The Imperial Astrologer - Esoteric Astrology in the Light of Ancient Chinese Knowledge

By: Malvin Artley

The ancient Chinese had a profound knowledge of the heavens. Their astronomical systems and knowledge were the envy of the ancient world in their day. Even by today's standards, their accumulated knowledge is impressive. Whereas Western astronomy divides the sky into dozens of constellations comprised mostly of the larger naked-eye stars, the Chinese divided the sky into hundreds of constellations—some large, most of them small—and also used a great many stars which on some nights cannot even be seen with the naked eye.

Their most important constellations were in what is known as the North Circumpolar Region—the region of the sky that is always visible at any time of the year north of the equator and which "rotates" around the current Pole Star, Polaris. The largest and most magnificent of these circumpolar constellations was, and still is, what they called "Pei Tou", the Northern Ladle, which we know as the Big Dipper—the seven main stars of Ursa Major, the Great Bear. To the ancient Chinese the North Circumpolar Region was the abode of the Imperial court, since the Emperor was the center of their life and ruled the earth, just as Polaris ("Tai I"—the Celestial Monad) governed the course of the heavens. In fact, the Emperor was signified in the heavens by Tai I. Each facet of the Imperial court had a representative star somewhere within the circumpolar space.

Source of the Seven Rays

Ursa Major is one of the most massive of the Western constellations. But most of us know it only as the Big Dipper. The Chinese gleaned upwards of a dozen constellations from the stars there along with about 2 dozen individual stars which they considered to be of primary importance. Esotericists will be well familiar with the Great Bear—more specifically, the Northern Ladle—because those seven main stars are the source of the seven primary energies, or Rays, which go toward making up our solar system and all the associated modes of perception within it. In short, they are the source or distributors of the Will of God for our solar system (and not a few other systems, as well).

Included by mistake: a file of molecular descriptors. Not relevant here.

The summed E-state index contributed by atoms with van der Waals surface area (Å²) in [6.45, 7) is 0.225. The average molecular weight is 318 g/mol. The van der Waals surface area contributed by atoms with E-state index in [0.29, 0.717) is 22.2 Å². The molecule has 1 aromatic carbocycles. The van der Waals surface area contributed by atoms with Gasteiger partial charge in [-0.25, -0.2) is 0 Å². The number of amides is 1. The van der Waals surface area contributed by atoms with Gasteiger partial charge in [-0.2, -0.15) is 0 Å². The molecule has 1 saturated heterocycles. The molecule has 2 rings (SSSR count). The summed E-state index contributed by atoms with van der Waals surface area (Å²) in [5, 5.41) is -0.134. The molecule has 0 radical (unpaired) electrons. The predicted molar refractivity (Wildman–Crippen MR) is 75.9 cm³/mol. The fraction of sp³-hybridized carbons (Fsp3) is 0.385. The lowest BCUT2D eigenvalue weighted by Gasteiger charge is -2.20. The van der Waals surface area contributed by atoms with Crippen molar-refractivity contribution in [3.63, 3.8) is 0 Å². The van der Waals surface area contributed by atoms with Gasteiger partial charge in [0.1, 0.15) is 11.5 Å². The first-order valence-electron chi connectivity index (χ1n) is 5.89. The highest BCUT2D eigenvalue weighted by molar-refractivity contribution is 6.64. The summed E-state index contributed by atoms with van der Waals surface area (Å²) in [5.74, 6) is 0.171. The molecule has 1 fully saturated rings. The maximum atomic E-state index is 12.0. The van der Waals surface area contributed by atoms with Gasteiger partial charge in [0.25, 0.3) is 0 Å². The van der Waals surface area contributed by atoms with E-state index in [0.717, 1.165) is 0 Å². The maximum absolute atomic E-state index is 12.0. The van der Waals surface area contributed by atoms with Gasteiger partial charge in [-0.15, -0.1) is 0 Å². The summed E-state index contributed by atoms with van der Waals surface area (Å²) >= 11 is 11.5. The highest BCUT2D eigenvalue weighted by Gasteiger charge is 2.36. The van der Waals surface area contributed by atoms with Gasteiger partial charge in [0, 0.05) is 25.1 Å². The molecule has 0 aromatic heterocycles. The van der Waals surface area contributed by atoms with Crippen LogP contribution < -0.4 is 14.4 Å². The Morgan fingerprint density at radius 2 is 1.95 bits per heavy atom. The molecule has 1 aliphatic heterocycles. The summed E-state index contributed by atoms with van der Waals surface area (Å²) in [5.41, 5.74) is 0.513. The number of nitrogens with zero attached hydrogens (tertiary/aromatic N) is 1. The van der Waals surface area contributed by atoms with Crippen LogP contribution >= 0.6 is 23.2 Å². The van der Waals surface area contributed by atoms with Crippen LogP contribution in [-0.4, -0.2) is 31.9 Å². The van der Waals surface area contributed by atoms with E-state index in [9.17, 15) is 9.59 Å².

A Well Guarded Secret

But the Chinese had a secret, and a well-guarded one at that. Associated with those seven stars, or Rishis, were other groups of seven stars, some of which helped in distributing the seven Light Streams or Rays and another which "stood behind" them (the seven Rishis and the other groups of seven) and even directed them. I will not delineate them here. We should be very clear that, even though we are talking about vast interstellar systems and Beings of fantastic Light and Magnitude, the systems at which we are looking here are only as specks of dust in the even greater vastness of our own Milky Way galaxy.

Of the Northern Ladle, the Chinese said that those seven stars ".....represent the Emperor's carriage [the vehicle of God's Will], rotating around the center of the universe. It governs the 4 Directions, and divides Yin from Yang. It determines the 4 Seasons, balances the 5 Elements, regulates the divisions of time, the degrees of the sky, and many other things. Such are the stars of the Northern Ladle."

Esotericists will immediately recognize the similarities between their system and the Chinese description of the functions of the Great Bear. The Will of God would very much do all the things just mentioned, and then some. The seven Rays or Light Streams, their subdivisions, their cycles and their interactions give rise to all that we know within our manifested universe. But, they have to have help to do this. Like any good executive, God delegates authority and divides the load fairly and equitably to those in subordinate positions. Thus, the universe runs like a well-oiled machine and timepiece. The Seven Rishis are only way-stations Themselves, stepping down and transmitting God's Light and Love to us from even more stupendous Lives. The universe is an infinite Hierarchy of Being.

Full article...

Copyright © 2015 Dr. Herong Yang. All rights reserved.